Quick tips to improve conversations with patrons

July 31st, 2017

QuestionPoint recently hosted a brief 30 minute webinar with quick tips to improve chat reference conversations. They also shared several follow-up questions and answers from the session.

In the webinar, a public and an academic librarian share general tips that can be applied to any chat reference question, from in-depth research to circulation.

Three tips that stood out were:

  1. Follow the chatter’s lead
  2. Think beyond the chat
  3. Give the patron’s question the benefit of the doubt

Follow the chatter’s lead
Erin Callahan from Hennepin County Library encourages you to follow the chatter’s lead. By doing so, you let them decide how much information you provide, how fast the chat and the search progress, and where to go next. Set realistic expectations and provide options, but let the learner guide the interaction as much as possible. As you’re working with a learner, you could ask yourself the following questions:

  • Are they in a hurry? Or should you move slowly?
  • Do they want a little bit of help to get started or are they looking for a deep dive?
  • Are they done with their research or should they be referred for further help?

Think beyond the chat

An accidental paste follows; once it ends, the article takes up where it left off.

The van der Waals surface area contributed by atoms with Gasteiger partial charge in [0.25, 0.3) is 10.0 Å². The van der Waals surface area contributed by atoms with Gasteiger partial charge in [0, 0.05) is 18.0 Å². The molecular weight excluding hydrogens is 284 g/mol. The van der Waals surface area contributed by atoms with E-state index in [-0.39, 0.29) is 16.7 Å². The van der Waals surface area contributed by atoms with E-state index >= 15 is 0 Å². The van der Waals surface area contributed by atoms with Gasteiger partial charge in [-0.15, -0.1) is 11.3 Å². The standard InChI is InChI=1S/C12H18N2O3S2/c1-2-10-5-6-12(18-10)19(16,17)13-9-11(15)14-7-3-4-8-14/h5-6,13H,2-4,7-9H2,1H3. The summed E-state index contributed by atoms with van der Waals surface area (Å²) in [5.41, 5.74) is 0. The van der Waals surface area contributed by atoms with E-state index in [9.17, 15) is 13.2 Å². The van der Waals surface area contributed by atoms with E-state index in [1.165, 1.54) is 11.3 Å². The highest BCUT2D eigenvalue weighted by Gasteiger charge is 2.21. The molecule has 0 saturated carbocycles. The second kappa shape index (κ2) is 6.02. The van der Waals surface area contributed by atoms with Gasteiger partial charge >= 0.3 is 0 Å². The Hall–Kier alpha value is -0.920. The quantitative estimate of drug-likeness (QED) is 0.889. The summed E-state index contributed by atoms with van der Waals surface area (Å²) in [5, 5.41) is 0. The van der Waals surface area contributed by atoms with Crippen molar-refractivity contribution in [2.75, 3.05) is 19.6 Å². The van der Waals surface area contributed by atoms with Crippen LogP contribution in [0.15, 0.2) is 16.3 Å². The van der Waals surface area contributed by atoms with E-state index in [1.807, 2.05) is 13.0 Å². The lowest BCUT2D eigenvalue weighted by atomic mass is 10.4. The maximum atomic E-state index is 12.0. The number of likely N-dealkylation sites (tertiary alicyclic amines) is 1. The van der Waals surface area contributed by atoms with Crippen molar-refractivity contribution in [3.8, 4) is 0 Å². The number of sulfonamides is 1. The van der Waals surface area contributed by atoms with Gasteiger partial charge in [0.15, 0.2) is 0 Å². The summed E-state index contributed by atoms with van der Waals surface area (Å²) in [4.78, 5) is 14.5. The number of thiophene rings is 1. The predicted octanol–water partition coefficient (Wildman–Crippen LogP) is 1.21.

This tip is all about setting the patron up for success. According to Callahan, chat reference is a conversation and each conversation provides an opportunity for the library to build a positive relationship with the patron. Although at AskAway, library staff don’t follow-up directly with patrons after a chat, we can still provide the patron with the information they need to continue their search or seek further help:

  • Point to other resources that the learner can check out later on their own time
  • Share search tips and suggestions as you go
  • If necessary, refer them and provide them with the information they need for a successful referral

As always, encourage the chatter to email themselves a transcript so that they can revisit the chat and draw on it during any follow-up.

Give the patron’s question the benefit of the doubt